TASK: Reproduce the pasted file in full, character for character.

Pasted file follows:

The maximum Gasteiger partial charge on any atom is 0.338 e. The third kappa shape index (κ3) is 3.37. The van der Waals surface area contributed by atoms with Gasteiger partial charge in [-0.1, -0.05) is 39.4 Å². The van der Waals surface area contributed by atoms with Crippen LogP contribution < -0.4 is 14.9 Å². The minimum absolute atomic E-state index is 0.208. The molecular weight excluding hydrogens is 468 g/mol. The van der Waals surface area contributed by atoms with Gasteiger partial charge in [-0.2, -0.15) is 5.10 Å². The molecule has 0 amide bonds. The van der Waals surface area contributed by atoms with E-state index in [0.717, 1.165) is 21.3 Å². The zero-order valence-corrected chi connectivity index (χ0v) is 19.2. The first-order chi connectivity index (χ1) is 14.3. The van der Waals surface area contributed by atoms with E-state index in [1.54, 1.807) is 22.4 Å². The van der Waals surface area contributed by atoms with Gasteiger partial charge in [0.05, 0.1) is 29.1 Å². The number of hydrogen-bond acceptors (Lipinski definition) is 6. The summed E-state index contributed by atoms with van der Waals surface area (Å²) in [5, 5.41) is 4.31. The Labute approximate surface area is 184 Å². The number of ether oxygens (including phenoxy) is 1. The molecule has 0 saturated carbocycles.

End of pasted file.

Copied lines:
The maximum Gasteiger partial charge on any atom is 0.338 e. The third kappa shape index (κ3) is 3.37. The van der Waals surface area contributed by atoms with Gasteiger partial charge in [-0.1, -0.05) is 39.4 Å². The van der Waals surface area contributed by atoms with Crippen LogP contribution < -0.4 is 14.9 Å². The minimum absolute atomic E-state index is 0.208. The molecular weight excluding hydrogens is 468 g/mol. The van der Waals surface area contributed by atoms with Gasteiger partial charge in [-0.2, -0.15) is 5.10 Å². The molecule has 0 amide bonds. The van der Waals surface area contributed by atoms with E-state index in [0.717, 1.165) is 21.3 Å². The zero-order valence-corrected chi connectivity index (χ0v) is 19.2. The first-order chi connectivity index (χ1) is 14.3. The van der Waals surface area contributed by atoms with E-state index in [1.54, 1.807) is 22.4 Å². The van der Waals surface area contributed by atoms with Gasteiger partial charge in [0.05, 0.1) is 29.1 Å². The number of hydrogen-bond acceptors (Lipinski definition) is 6. The summed E-state index contributed by atoms with van der Waals surface area (Å²) in [5, 5.41) is 4.31. The Labute approximate surface area is 184 Å². The number of ether oxygens (including phenoxy) is 1. The molecule has 0 saturated carbocycles.